The Data Quality Campaign released a brief for state policymakers on how they can support effective teacher use of data.
The nonprofit organization worked with experts nationwide to create a definition of teacher data literacy that it hopes will promote a common data language in state policies. Representatives from organizations including the Council of Chief State School Officers, U.S. Department of Education and National Board for Professional Teaching Standards helped come up with the definition and seven policy recommendations for state leaders.
These policy recommendations address some of the biggest barriers for educators to use data. For example, they often don't have time to gather and use data and lack access to timely information.
"We're just dumping data in people's laps and expecting things to happen," said Aimee Rogstad Guidera, executive director of the Data Quality Campaign, in an event on Tuesday, Feb. 4.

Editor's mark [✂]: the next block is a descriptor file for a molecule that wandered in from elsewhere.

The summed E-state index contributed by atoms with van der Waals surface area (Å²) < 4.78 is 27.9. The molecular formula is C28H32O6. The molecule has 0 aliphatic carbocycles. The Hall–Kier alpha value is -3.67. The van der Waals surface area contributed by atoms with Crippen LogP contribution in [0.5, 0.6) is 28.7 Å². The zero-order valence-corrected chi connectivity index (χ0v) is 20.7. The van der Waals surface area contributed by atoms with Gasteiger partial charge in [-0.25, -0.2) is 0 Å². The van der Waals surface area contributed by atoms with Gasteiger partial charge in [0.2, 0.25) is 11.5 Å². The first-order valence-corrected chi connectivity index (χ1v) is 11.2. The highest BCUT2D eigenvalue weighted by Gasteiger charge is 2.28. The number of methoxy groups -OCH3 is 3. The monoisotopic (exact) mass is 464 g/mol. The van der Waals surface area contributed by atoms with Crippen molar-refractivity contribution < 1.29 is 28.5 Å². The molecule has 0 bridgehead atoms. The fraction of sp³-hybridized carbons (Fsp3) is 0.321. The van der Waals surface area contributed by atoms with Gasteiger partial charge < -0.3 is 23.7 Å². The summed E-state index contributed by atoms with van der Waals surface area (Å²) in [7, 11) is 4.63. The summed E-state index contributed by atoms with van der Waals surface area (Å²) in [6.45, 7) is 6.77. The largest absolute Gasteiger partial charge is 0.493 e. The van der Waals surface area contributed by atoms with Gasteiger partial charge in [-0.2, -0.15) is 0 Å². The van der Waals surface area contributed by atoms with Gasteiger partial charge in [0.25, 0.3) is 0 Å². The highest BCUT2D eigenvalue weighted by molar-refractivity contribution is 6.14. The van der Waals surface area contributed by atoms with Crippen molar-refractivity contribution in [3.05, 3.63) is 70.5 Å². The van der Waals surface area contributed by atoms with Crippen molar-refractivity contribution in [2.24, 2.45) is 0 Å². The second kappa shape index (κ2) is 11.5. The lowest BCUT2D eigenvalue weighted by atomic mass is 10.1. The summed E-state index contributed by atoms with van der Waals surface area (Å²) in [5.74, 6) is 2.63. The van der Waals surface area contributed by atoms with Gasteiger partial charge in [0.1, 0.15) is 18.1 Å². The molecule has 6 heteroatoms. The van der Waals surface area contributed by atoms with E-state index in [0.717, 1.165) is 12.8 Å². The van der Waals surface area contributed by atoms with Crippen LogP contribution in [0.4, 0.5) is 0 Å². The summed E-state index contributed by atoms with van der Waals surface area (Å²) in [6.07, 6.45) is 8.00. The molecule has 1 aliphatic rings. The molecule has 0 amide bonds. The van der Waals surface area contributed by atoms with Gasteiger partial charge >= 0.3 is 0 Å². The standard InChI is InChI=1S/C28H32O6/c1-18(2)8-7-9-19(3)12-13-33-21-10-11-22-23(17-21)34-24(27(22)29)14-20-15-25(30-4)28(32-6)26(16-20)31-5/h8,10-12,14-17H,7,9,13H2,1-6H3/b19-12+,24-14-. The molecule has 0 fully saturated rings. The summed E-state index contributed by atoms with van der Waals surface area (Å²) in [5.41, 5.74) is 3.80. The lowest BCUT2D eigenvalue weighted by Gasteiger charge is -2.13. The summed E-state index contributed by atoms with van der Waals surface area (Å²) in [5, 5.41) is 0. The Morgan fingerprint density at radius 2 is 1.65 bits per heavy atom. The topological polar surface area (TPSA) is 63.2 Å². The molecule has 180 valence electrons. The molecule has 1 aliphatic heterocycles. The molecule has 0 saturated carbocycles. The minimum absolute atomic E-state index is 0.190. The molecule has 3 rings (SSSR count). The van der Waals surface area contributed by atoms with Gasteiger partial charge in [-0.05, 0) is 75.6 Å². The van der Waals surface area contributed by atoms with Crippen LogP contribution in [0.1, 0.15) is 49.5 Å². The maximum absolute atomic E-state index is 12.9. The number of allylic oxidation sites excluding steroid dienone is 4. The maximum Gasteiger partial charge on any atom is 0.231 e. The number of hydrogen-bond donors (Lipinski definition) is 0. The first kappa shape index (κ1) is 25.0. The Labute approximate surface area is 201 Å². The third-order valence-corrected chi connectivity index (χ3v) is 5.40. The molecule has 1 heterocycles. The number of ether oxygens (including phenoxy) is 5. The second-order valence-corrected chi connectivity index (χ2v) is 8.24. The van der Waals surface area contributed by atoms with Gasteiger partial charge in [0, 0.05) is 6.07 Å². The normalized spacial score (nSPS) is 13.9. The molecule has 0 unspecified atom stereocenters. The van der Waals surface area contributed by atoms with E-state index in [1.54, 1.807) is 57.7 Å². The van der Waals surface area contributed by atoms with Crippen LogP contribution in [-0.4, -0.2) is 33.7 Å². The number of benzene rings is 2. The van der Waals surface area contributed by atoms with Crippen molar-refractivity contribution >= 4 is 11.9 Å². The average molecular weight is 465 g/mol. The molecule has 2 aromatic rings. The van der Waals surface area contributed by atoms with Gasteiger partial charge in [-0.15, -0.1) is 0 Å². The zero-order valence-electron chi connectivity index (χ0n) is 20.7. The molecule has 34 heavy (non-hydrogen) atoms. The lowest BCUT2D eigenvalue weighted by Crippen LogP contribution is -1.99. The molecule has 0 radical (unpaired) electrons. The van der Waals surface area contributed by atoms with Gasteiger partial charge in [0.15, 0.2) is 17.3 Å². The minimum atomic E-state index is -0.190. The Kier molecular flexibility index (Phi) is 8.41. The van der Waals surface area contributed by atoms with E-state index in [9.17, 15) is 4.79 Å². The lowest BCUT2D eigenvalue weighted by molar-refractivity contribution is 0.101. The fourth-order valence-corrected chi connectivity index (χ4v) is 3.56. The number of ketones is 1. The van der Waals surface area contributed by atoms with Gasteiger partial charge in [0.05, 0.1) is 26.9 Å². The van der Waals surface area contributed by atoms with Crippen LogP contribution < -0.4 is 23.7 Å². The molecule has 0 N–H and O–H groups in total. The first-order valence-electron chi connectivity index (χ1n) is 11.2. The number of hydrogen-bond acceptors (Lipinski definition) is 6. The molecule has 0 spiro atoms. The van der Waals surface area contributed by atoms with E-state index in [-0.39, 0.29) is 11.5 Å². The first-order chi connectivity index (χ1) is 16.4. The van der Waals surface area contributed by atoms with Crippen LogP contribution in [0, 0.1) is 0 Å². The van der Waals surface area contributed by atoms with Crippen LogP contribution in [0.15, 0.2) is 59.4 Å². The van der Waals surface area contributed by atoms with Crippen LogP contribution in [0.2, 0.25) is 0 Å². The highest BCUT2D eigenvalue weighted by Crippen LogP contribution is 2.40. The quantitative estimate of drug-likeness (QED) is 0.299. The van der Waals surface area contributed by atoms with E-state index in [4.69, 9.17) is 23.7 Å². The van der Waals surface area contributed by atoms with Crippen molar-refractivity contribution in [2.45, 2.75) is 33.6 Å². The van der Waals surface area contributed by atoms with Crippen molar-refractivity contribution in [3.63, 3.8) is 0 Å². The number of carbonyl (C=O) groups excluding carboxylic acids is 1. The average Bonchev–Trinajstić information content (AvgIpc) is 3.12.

1. Spread the definition of data literacy
These experts defined data-literate educators as ones who use information from multiple sources to help them improve learning outcomes for each student. They suggested that the definition be included in teacher policies and guidelines, such as licensure and professional development.
2. Measure the data literacy of aspiring educators
Through licensure exams and performance assessments, the group recommends that states test the data literacy skills of students who want to become licensed educators.
3. Promote ongoing professional development around data-driven instruction
By supporting professional development and providing incentives for taking it, policymakers could help educators hone their data skills.
4. Make data literacy part of teacher evaluations
If teachers are measured on data literacy skills, they can receive continual feedback on how they're using information to inform their instruction.
5. Provide actionable data that's easy for teachers to access
States should provide secure access to data through technology, not just paper files or Google documents.
6. Modernize technology infrastructure to support data tools
Bandwidth and other infrastructure should be updated consistently so that districts and schools can access modern data use tools.
7. Support districts in finding time and resources to use data
States can spread best practices and provide incentives for districts to look for time to act on data. A major barrier to data use is finding time to analyze and act on it.